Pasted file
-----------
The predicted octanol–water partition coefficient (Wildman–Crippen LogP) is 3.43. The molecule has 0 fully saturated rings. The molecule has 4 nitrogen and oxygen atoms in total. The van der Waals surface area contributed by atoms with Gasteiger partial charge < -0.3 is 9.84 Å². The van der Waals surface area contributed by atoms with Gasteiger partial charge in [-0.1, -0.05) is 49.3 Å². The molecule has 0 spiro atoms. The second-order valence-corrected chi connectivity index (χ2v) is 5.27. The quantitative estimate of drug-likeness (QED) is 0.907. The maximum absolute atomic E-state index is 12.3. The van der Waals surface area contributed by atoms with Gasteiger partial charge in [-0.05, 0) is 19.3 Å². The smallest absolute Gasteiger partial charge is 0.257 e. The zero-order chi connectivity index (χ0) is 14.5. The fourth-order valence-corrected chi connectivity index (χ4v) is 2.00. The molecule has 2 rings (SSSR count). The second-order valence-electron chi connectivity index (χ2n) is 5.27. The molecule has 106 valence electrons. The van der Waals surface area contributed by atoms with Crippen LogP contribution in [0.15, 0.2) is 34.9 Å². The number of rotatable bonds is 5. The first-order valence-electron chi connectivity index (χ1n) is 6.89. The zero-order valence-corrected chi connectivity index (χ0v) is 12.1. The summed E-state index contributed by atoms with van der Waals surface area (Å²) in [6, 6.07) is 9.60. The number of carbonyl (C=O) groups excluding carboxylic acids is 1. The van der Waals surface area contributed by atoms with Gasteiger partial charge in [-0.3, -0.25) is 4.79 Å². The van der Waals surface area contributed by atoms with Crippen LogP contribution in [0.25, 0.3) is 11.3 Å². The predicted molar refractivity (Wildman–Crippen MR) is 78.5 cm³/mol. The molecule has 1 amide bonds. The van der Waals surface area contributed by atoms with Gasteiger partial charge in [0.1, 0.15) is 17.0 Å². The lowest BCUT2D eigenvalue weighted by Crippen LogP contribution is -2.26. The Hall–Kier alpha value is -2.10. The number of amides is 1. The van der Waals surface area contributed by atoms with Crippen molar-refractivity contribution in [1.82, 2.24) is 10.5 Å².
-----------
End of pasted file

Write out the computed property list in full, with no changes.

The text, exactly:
The predicted octanol–water partition coefficient (Wildman–Crippen LogP) is 3.43. The molecule has 0 fully saturated rings. The molecule has 4 nitrogen and oxygen atoms in total. The van der Waals surface area contributed by atoms with Gasteiger partial charge < -0.3 is 9.84 Å². The van der Waals surface area contributed by atoms with Gasteiger partial charge in [-0.1, -0.05) is 49.3 Å². The molecule has 0 spiro atoms. The second-order valence-corrected chi connectivity index (χ2v) is 5.27. The quantitative estimate of drug-likeness (QED) is 0.907. The maximum absolute atomic E-state index is 12.3. The van der Waals surface area contributed by atoms with Gasteiger partial charge in [-0.05, 0) is 19.3 Å². The smallest absolute Gasteiger partial charge is 0.257 e. The zero-order chi connectivity index (χ0) is 14.5. The fourth-order valence-corrected chi connectivity index (χ4v) is 2.00. The molecule has 2 rings (SSSR count). The second-order valence-electron chi connectivity index (χ2n) is 5.27. The molecule has 106 valence electrons. The van der Waals surface area contributed by atoms with Crippen LogP contribution in [0.15, 0.2) is 34.9 Å². The number of rotatable bonds is 5. The first-order valence-electron chi connectivity index (χ1n) is 6.89. The zero-order valence-corrected chi connectivity index (χ0v) is 12.1. The summed E-state index contributed by atoms with van der Waals surface area (Å²) in [6, 6.07) is 9.60. The number of carbonyl (C=O) groups excluding carboxylic acids is 1. The van der Waals surface area contributed by atoms with Gasteiger partial charge in [-0.3, -0.25) is 4.79 Å². The van der Waals surface area contributed by atoms with Crippen LogP contribution in [0.25, 0.3) is 11.3 Å². The predicted molar refractivity (Wildman–Crippen MR) is 78.5 cm³/mol. The molecule has 1 amide bonds. The van der Waals surface area contributed by atoms with Gasteiger partial charge in [0.1, 0.15) is 17.0 Å². The lowest BCUT2D eigenvalue weighted by Crippen LogP contribution is -2.26. The Hall–Kier alpha value is -2.10. The number of amides is 1. The van der Waals surface area contributed by atoms with Crippen molar-refractivity contribution in [1.82, 2.24) is 10.5 Å².